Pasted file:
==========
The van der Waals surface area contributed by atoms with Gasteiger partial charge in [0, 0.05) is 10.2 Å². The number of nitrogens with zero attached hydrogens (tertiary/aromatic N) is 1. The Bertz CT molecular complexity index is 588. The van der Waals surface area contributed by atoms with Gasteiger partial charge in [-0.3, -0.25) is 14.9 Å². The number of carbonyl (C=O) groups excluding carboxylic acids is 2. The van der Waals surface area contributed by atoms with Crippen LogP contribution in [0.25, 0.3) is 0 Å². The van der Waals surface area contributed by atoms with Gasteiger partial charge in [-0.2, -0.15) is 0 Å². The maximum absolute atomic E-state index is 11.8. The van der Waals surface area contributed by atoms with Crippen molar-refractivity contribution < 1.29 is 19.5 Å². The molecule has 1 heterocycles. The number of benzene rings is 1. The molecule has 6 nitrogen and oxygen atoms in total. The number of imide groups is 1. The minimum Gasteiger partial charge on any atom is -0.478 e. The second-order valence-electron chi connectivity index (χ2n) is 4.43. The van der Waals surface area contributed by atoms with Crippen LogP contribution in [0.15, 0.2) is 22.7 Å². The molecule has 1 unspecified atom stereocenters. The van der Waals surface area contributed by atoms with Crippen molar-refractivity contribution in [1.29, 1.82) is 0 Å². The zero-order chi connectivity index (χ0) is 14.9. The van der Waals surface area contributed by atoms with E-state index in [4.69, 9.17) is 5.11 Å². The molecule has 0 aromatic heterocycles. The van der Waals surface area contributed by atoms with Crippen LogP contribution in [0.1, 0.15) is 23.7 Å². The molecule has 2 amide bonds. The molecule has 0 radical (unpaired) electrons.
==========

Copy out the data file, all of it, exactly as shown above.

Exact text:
The van der Waals surface area contributed by atoms with Gasteiger partial charge in [0, 0.05) is 10.2 Å². The number of nitrogens with zero attached hydrogens (tertiary/aromatic N) is 1. The Bertz CT molecular complexity index is 588. The van der Waals surface area contributed by atoms with Gasteiger partial charge in [-0.3, -0.25) is 14.9 Å². The number of carbonyl (C=O) groups excluding carboxylic acids is 2. The van der Waals surface area contributed by atoms with Crippen LogP contribution in [0.25, 0.3) is 0 Å². The van der Waals surface area contributed by atoms with Gasteiger partial charge in [-0.2, -0.15) is 0 Å². The maximum absolute atomic E-state index is 11.8. The van der Waals surface area contributed by atoms with Crippen molar-refractivity contribution < 1.29 is 19.5 Å². The molecule has 1 heterocycles. The number of benzene rings is 1. The molecule has 6 nitrogen and oxygen atoms in total. The number of imide groups is 1. The minimum Gasteiger partial charge on any atom is -0.478 e. The second-order valence-electron chi connectivity index (χ2n) is 4.43. The van der Waals surface area contributed by atoms with Crippen LogP contribution in [0.15, 0.2) is 22.7 Å². The molecule has 1 unspecified atom stereocenters. The van der Waals surface area contributed by atoms with Crippen molar-refractivity contribution in [1.29, 1.82) is 0 Å². The zero-order chi connectivity index (χ0) is 14.9. The van der Waals surface area contributed by atoms with E-state index in [4.69, 9.17) is 5.11 Å². The molecule has 0 aromatic heterocycles. The van der Waals surface area contributed by atoms with Crippen LogP contribution in [0.1, 0.15) is 23.7 Å². The molecule has 2 amide bonds. The molecule has 0 radical (unpaired) electrons.